Newport residents asked for thoughts on what to do with land backing on to primary school
RESIDENTS have been asked for their opinions about what to do with a piece of land which backs on to a primary school.
A trustee of a 4.6 hectare piece of land west of London Road, Newport, made a presentation to the parish council on Monday evening at a meeting attended by nearly 20 members of the public.
Belinda Challenger, whose grandfather Arthur Ellis owned the land before it was passed on to her, is currently letting it to a farmer.
But she said the site had been earmarked for development in Uttlesford District Council’s draft Local Plan.
“We are interested in finding out the views of the parish council and the village as to what people think about this piece of land if it is adopted into the district council’s Local Plan.
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“We want to take your views into account,” explained Mrs Challenger, before adding she also owned a 1.9 hectare piece of land off Bury Water Lane known to her as “The Swamp”.
Her husband Colin said if it were up to the couple they would “give the whole lot away” but that this would upset other beneficiaries of the Arthur Ellis Trust.
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He said: “The spanner in the works is the beneficiaries because the trust cannot simply give the land away. They are all distant family members and if, for example, the piece of land was sold for less than half of what it was worth they might get upset.”
Responding to a question from Uttlesford District Councillor Jeremy Rose about whether the village would be able to buy the land, Mr Challenger said this was an option but that it would have to be sold “in the region of the market price”.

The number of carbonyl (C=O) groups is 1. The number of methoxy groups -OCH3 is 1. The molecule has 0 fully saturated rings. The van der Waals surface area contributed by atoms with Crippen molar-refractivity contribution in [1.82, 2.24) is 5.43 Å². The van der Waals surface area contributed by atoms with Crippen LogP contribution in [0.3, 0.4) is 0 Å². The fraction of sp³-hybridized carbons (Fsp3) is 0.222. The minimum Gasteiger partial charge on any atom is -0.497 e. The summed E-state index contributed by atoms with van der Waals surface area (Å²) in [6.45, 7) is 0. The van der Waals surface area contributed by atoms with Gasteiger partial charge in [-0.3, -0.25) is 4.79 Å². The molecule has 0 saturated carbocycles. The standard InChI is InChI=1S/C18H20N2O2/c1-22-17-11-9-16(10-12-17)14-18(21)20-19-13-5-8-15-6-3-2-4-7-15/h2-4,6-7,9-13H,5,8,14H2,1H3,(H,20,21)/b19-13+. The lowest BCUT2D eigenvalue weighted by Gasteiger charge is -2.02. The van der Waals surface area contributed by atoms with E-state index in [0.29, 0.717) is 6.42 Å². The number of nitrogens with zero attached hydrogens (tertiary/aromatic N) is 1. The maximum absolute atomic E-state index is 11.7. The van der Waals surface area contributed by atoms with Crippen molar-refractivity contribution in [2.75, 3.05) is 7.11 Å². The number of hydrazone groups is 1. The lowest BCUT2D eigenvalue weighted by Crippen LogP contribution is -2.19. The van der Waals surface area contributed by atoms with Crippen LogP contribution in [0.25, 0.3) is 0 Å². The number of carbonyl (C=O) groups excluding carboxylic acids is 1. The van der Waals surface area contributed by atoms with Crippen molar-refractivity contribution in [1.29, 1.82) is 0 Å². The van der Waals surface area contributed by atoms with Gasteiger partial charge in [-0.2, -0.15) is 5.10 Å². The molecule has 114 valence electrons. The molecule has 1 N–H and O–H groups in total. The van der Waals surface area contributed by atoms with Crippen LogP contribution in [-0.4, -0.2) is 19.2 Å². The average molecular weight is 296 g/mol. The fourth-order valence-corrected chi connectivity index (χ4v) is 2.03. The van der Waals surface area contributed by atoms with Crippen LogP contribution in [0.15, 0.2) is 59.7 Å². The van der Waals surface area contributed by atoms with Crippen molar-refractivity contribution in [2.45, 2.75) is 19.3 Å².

He added: “We have vampire and Dracula developers where we live in north Oxfordshire so we understand what it’s like to be on both sides and that is why we would want low density housing development.”
Parish councillor Tom Archer said there was a “fundamental infrastructure problem” in the surrounding area, while resident Susan Cameron, who later in the meeting was co-opted on to the council, raised concerns about traffic. The village’s sewage and water systems were also highlighted as areas that needed addressing.
Headteacher of Newport Primary School, John Howett, was at the meeting. He said afterwards: “If more houses are built in Newport then this will have an impact on the school as far as child numbers are concerned. Whatever happens with the land the school is committed to providing top quality education to the children of Newport.”
Residents should e-mail parish clerk Christine Griffin at firstname.lastname@example.org or call 01799 542541 to share their thoughts on the land.